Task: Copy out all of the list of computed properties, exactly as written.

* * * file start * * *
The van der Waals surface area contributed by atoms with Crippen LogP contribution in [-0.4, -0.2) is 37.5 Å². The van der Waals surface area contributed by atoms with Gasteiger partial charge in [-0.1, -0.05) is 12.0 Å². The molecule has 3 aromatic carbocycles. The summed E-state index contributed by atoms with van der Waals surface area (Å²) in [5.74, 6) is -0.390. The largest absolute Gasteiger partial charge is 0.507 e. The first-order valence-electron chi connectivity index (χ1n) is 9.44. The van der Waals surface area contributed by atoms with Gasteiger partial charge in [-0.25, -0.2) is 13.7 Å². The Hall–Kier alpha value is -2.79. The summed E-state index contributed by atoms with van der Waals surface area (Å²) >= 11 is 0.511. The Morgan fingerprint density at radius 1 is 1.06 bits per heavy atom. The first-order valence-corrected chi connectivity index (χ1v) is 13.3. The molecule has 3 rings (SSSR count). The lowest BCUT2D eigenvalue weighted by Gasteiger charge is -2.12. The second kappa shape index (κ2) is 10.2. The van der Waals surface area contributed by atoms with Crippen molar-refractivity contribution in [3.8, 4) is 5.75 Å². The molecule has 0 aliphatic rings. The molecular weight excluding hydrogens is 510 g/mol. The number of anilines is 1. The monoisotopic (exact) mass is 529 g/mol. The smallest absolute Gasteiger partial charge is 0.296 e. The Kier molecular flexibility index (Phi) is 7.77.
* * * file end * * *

The van der Waals surface area contributed by atoms with Crippen LogP contribution in [-0.4, -0.2) is 37.5 Å². The van der Waals surface area contributed by atoms with Gasteiger partial charge in [-0.1, -0.05) is 12.0 Å². The molecule has 3 aromatic carbocycles. The summed E-state index contributed by atoms with van der Waals surface area (Å²) in [5.74, 6) is -0.390. The largest absolute Gasteiger partial charge is 0.507 e. The first-order valence-electron chi connectivity index (χ1n) is 9.44. The van der Waals surface area contributed by atoms with Gasteiger partial charge in [-0.25, -0.2) is 13.7 Å². The Hall–Kier alpha value is -2.79. The summed E-state index contributed by atoms with van der Waals surface area (Å²) >= 11 is 0.511. The Morgan fingerprint density at radius 1 is 1.06 bits per heavy atom. The first-order valence-corrected chi connectivity index (χ1v) is 13.3. The molecule has 3 rings (SSSR count). The lowest BCUT2D eigenvalue weighted by Gasteiger charge is -2.12. The second kappa shape index (κ2) is 10.2. The van der Waals surface area contributed by atoms with Crippen molar-refractivity contribution in [3.8, 4) is 5.75 Å². The molecule has 0 aliphatic rings. The molecular weight excluding hydrogens is 510 g/mol. The number of anilines is 1. The monoisotopic (exact) mass is 529 g/mol. The smallest absolute Gasteiger partial charge is 0.296 e. The Kier molecular flexibility index (Phi) is 7.77.